The National Gazetteer of Great Britain and Ireland - 1868

In 1868, the parish of Inchigeelagh contained the following places:

"INCHIGEELAGH, (or Eveleary), a parish in the baronies of East Carbery and West Muskerry, county Cork, province of Munster, Ireland, 6 miles W.S.W. of Mucroom, its post town. It is 9 miles long by 6 broad. The parish consists of a wild and mountainous district. Within its limits rises the river Lea, and here are the lakes Gougane-Barra and Allua; the former is about 1 mile long by half a mile broad. In the lake lies a small island connected with the shore by a causeway, which legend asserts to have been the retreat of St. Finbar. There are some remains of a hermitage which was occupied by O'Mahony in the last century. The peasantry formerly made an annual pilgrimage here to do honour to the patron saint. The pass of Cooleagh occurs on the road from Macroom to Bantry, and is one of the most remarkable ravines in Ireland. The living is a vicarage in the diocese of Cork, value £380, in the patronage of the bishop. The church was built in 1815 by means of a loan from the late Board of First Fruits. There are two commodious Roman Catholic chapels; likewise three schools under the National Board, a private and a Sunday school. On rising ground near the river stands Carrinacurra Castle, which belonged to the O'Learys, the ancient lords of the soil, and from whom the district was formerly named, Fairs are held on the 31st May, 31st August, and the 3rd December.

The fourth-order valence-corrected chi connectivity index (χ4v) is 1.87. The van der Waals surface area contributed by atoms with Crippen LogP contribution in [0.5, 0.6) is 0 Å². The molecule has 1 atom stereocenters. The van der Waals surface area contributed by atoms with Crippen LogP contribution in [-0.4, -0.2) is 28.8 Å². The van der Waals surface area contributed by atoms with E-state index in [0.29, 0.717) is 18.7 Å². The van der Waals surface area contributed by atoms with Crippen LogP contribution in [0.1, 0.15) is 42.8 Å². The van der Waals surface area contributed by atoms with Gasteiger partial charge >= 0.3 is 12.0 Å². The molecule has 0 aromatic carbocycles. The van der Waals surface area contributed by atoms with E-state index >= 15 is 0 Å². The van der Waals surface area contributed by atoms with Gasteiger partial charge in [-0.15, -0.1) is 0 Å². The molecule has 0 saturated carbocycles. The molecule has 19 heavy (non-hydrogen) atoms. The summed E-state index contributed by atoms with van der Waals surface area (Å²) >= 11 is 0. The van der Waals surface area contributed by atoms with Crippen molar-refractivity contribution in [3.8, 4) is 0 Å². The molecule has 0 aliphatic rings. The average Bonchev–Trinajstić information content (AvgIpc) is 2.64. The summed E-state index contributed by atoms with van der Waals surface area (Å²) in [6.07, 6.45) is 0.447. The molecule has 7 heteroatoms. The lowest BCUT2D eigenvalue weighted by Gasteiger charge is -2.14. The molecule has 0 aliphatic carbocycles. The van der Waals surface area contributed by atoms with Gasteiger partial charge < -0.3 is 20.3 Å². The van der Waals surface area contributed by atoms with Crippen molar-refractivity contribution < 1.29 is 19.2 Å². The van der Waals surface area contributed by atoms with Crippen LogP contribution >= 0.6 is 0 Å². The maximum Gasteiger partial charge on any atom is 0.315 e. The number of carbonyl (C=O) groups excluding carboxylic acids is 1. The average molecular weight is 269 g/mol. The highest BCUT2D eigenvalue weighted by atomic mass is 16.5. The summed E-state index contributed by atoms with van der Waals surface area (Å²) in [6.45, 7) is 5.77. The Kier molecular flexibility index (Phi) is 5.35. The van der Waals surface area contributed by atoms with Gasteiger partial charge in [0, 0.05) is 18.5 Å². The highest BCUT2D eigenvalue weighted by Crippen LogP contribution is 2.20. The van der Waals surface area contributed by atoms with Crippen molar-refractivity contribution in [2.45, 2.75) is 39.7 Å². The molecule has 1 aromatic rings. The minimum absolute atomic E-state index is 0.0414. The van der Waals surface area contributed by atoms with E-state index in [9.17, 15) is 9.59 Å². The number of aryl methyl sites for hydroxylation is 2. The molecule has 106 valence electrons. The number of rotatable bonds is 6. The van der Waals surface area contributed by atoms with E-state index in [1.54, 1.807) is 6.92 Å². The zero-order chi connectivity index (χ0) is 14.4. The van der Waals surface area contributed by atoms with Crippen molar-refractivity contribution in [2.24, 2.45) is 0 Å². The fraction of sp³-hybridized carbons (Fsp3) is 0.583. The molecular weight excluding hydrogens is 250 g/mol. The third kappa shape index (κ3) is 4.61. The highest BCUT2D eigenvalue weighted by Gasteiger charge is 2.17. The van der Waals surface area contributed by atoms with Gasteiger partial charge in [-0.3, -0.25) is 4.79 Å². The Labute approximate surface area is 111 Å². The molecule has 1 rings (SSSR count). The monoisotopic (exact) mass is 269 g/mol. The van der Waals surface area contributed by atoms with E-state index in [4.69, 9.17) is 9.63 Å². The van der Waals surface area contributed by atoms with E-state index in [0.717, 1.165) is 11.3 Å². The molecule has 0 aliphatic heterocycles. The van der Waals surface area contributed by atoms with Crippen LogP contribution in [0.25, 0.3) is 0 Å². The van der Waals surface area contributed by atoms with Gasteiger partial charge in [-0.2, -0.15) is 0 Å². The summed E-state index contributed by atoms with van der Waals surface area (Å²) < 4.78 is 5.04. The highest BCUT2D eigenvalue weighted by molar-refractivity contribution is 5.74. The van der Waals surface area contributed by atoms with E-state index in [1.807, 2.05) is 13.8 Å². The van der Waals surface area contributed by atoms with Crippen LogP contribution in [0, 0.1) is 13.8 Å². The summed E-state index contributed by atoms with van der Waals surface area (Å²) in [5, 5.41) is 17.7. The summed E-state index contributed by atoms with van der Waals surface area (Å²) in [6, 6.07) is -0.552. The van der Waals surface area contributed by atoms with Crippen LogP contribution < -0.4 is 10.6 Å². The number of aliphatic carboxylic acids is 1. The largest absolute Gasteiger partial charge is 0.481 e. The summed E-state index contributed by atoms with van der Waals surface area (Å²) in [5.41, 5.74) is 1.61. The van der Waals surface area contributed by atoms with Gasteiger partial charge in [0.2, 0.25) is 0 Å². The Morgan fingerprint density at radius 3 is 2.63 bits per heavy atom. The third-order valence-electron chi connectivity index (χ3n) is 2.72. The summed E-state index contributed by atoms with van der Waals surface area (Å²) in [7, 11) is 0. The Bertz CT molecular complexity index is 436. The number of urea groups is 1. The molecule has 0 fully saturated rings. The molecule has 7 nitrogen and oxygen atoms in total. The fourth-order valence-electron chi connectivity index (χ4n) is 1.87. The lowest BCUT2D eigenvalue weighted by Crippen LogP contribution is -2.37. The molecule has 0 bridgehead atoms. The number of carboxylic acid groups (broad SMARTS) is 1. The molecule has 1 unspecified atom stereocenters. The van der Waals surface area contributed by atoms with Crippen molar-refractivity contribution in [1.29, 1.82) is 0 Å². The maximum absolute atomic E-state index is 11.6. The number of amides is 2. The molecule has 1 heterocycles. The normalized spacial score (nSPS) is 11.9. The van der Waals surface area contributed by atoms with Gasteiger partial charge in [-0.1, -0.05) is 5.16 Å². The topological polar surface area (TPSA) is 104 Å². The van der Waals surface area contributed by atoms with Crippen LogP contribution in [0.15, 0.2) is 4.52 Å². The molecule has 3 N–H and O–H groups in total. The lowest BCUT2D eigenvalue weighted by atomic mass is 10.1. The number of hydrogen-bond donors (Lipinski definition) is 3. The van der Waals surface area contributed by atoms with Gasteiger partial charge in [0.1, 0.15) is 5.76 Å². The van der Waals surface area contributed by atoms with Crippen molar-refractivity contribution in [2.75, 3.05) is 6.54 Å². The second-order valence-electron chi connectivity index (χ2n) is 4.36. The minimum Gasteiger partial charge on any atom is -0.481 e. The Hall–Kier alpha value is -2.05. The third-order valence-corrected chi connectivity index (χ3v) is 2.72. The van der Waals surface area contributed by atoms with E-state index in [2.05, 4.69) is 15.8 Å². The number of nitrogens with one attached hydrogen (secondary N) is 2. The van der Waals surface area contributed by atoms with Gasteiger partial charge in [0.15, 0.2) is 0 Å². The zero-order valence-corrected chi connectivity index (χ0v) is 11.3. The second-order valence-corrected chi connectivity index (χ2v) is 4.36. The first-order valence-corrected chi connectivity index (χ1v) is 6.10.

[Transcribed from The National Gazetteer of Great Britain and Ireland 1868]
by Colin Hinson ©2018